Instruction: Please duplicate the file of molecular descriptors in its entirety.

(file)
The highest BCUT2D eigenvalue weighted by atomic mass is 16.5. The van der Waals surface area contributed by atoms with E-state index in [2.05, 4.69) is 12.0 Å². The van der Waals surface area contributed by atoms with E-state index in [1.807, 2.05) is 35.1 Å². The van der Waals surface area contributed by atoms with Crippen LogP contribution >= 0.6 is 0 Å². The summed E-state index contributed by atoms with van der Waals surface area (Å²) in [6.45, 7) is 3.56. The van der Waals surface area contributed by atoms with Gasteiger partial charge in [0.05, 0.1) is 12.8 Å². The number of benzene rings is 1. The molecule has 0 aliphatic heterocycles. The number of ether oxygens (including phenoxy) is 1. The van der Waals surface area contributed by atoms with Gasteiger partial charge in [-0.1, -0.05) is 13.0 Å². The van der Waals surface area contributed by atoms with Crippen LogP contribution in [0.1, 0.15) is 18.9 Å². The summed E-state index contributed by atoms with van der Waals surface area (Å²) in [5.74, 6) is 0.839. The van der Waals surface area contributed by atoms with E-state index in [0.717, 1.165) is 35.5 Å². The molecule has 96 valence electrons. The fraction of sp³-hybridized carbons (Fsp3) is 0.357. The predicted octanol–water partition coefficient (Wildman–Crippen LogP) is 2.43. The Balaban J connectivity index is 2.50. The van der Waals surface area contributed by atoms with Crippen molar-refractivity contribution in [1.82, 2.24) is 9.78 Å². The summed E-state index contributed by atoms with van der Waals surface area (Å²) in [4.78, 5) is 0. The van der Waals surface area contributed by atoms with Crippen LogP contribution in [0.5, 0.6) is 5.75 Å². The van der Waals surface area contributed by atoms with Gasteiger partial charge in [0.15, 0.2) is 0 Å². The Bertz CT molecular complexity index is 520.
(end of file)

The highest BCUT2D eigenvalue weighted by atomic mass is 16.5. The van der Waals surface area contributed by atoms with E-state index in [2.05, 4.69) is 12.0 Å². The van der Waals surface area contributed by atoms with E-state index in [1.807, 2.05) is 35.1 Å². The van der Waals surface area contributed by atoms with Crippen LogP contribution >= 0.6 is 0 Å². The summed E-state index contributed by atoms with van der Waals surface area (Å²) in [6.45, 7) is 3.56. The van der Waals surface area contributed by atoms with Gasteiger partial charge in [0.05, 0.1) is 12.8 Å². The number of benzene rings is 1. The molecule has 0 aliphatic heterocycles. The number of ether oxygens (including phenoxy) is 1. The van der Waals surface area contributed by atoms with Gasteiger partial charge in [-0.1, -0.05) is 13.0 Å². The van der Waals surface area contributed by atoms with Crippen LogP contribution in [0.1, 0.15) is 18.9 Å². The summed E-state index contributed by atoms with van der Waals surface area (Å²) in [5.74, 6) is 0.839. The van der Waals surface area contributed by atoms with E-state index in [0.717, 1.165) is 35.5 Å². The molecule has 96 valence electrons. The fraction of sp³-hybridized carbons (Fsp3) is 0.357. The predicted octanol–water partition coefficient (Wildman–Crippen LogP) is 2.43. The Balaban J connectivity index is 2.50. The van der Waals surface area contributed by atoms with Crippen molar-refractivity contribution in [1.82, 2.24) is 9.78 Å². The summed E-state index contributed by atoms with van der Waals surface area (Å²) in [4.78, 5) is 0. The van der Waals surface area contributed by atoms with Crippen LogP contribution in [0.5, 0.6) is 5.75 Å². The van der Waals surface area contributed by atoms with Gasteiger partial charge in [0.15, 0.2) is 0 Å². The Bertz CT molecular complexity index is 520.